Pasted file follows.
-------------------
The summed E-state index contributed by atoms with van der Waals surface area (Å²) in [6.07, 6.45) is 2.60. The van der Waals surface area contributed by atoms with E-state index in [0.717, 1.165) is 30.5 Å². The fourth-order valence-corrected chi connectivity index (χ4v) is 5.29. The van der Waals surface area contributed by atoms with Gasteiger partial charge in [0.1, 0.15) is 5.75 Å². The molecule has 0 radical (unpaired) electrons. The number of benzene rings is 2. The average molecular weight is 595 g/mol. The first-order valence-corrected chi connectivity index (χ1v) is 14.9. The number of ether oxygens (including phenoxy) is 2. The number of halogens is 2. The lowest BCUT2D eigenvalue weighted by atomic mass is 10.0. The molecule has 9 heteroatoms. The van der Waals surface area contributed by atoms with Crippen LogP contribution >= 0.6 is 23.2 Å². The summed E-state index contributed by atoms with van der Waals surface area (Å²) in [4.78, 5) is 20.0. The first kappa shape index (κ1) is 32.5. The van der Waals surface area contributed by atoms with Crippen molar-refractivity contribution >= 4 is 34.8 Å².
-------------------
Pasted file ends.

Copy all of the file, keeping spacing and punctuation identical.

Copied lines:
The summed E-state index contributed by atoms with van der Waals surface area (Å²) in [6.07, 6.45) is 2.60. The van der Waals surface area contributed by atoms with E-state index in [0.717, 1.165) is 30.5 Å². The fourth-order valence-corrected chi connectivity index (χ4v) is 5.29. The van der Waals surface area contributed by atoms with Gasteiger partial charge in [0.1, 0.15) is 5.75 Å². The molecule has 0 radical (unpaired) electrons. The number of benzene rings is 2. The average molecular weight is 595 g/mol. The first-order valence-corrected chi connectivity index (χ1v) is 14.9. The number of ether oxygens (including phenoxy) is 2. The number of halogens is 2. The lowest BCUT2D eigenvalue weighted by atomic mass is 10.0. The molecule has 9 heteroatoms. The van der Waals surface area contributed by atoms with Crippen LogP contribution >= 0.6 is 23.2 Å². The summed E-state index contributed by atoms with van der Waals surface area (Å²) in [4.78, 5) is 20.0. The first kappa shape index (κ1) is 32.5. The van der Waals surface area contributed by atoms with Crippen molar-refractivity contribution >= 4 is 34.8 Å².